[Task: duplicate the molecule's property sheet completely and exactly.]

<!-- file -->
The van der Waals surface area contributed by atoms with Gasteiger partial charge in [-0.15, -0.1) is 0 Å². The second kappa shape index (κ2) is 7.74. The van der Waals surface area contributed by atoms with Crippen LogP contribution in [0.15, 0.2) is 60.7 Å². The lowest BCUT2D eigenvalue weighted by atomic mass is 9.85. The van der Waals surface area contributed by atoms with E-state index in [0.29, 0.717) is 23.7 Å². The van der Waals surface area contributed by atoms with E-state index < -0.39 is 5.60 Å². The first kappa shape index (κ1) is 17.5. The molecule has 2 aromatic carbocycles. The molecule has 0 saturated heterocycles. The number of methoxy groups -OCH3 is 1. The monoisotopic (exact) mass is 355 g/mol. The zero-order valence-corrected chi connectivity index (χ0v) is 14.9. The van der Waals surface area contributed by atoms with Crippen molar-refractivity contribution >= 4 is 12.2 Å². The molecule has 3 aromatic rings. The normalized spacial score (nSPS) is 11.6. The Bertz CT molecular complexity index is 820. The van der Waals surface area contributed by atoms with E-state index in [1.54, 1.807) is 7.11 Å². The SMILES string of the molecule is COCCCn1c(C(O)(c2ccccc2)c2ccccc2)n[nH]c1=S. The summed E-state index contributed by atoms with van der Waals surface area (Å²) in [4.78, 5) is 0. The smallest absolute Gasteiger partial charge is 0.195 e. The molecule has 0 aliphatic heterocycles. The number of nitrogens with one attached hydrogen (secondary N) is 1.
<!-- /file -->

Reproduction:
The van der Waals surface area contributed by atoms with Gasteiger partial charge in [-0.15, -0.1) is 0 Å². The second kappa shape index (κ2) is 7.74. The van der Waals surface area contributed by atoms with Crippen LogP contribution in [0.15, 0.2) is 60.7 Å². The lowest BCUT2D eigenvalue weighted by atomic mass is 9.85. The van der Waals surface area contributed by atoms with E-state index in [0.29, 0.717) is 23.7 Å². The van der Waals surface area contributed by atoms with E-state index < -0.39 is 5.60 Å². The first kappa shape index (κ1) is 17.5. The molecule has 2 aromatic carbocycles. The molecule has 0 saturated heterocycles. The number of methoxy groups -OCH3 is 1. The monoisotopic (exact) mass is 355 g/mol. The zero-order valence-corrected chi connectivity index (χ0v) is 14.9. The van der Waals surface area contributed by atoms with Crippen molar-refractivity contribution >= 4 is 12.2 Å². The molecule has 3 aromatic rings. The normalized spacial score (nSPS) is 11.6. The Bertz CT molecular complexity index is 820. The van der Waals surface area contributed by atoms with E-state index in [1.54, 1.807) is 7.11 Å². The SMILES string of the molecule is COCCCn1c(C(O)(c2ccccc2)c2ccccc2)n[nH]c1=S. The summed E-state index contributed by atoms with van der Waals surface area (Å²) in [4.78, 5) is 0. The smallest absolute Gasteiger partial charge is 0.195 e. The molecule has 0 aliphatic heterocycles. The number of nitrogens with one attached hydrogen (secondary N) is 1.